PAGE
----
Syncs happen in the durndest places in the durndest ways.
So I’m riding the the 14 tram home with my teenage daughter Saturday night when we come to a stop called fiastyúk utca (Mother Hen Street), a stop I’ve passed countless times over the years. I remark that it’s struck me often what an odd name for a street it is.
“You know, don’t you,” she says, “that it’s also the name of a constellation, right?”
Well, no, I didn’t know that. Hmmmm, I think to myself, I wonder which one. I get out my handy-dandy android phone, fire up my Hungarian-English lexicon app, type in fiastyúk, and when I see the translation I just about shit myself. It’s the Hungarian name for The Pleiades. Wait, what?
As y’all know, I went to London to personally pick up my copy of Gordon’s revolutionary new NSFSC (Not Safe For Sacred Cows) magical history book Star.Ships. I also managed to score an afternoon of “daytime drinking” (his words) with Gordon, which is the subject of another posting.
I’ve been squeezing reading sessions in between busily seething at home and office, and once I finish Star.Ships I will give it a proper review. But this sync just screams to be written about right now.
I’m not really risking any spoilers if I say that Gordon’s book lines up the evidence (based on a 13-page biography of weighty works) for a revised understanding of prehistory, in which the human race has had a sophisticated culture and potent technical knowledge for as long as 100,000 years. Part of his case is based on conclusions to be drawn from comparative star lore/mythology (they are intricately intertwined) that shows we have been long-distance land- and sea navigators since… well… long before The Flood. In building this case he dedicates a lot of text to discussing the importance of the constellations Orion and The Pleiades to both navigation and myths/star lore, throughout the world. Particularly he talks about how myths about sisters are associated with The Pleiades in far-flung cultures around the world; a connection that cannot be adequately explained by the canonical historical narrative being taught by academia. If you want to know why this is important, read Gordon’s book!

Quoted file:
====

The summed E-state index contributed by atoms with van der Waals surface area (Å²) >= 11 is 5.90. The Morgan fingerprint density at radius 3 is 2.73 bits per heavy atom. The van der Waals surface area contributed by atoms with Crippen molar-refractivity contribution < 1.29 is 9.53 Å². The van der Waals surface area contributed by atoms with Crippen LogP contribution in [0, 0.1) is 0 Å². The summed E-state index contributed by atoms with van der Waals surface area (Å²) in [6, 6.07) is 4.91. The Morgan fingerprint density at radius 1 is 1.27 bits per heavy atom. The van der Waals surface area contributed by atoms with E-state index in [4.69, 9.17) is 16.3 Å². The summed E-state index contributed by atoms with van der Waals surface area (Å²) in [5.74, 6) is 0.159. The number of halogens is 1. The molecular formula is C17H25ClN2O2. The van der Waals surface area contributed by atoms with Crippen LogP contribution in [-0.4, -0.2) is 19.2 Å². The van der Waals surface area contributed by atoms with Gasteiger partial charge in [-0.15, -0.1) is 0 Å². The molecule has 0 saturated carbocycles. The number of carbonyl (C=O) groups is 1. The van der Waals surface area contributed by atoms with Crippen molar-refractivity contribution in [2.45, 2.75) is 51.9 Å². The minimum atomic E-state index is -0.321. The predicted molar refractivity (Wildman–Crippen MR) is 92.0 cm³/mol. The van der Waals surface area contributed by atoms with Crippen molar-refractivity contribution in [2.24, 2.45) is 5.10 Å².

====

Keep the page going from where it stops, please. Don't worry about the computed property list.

Reading Star.Ships and mulling over it’s contents as I commute and walk around the city, The Pleiades have been on my mind frequently the last two weeks. So discovering that the name of a street I pass regularly is actually the Hungarian name for the Pleiades really got my attention.
I quickly went into research mode.
Turns out that Norse culture referred to the constellation as Freya’s hens, and that in many old European languages the constellation bore a name referring to a hen and her chicks.
Norse? There’s little reason the Hungarian language would refer to Norse myths. Not much contact be those cultures. And Hungarian star lore would have been formulated by the Magyars long before they ever left Asia and settled in the Carpathian Basin, so it is unlikely they were influenced by European languages and lore in this case.
But, interestingly, Thai star lore associates the Pleiades with a mother hen. I suspect the Hungarian association of the Pleiades with a mother hen has more to do with the source of the Thai story than with the European outliers. Or are they all derived from something very ancient from another source I haven’t identified yet?
I’ll be keeping my eyes open for more data on this story.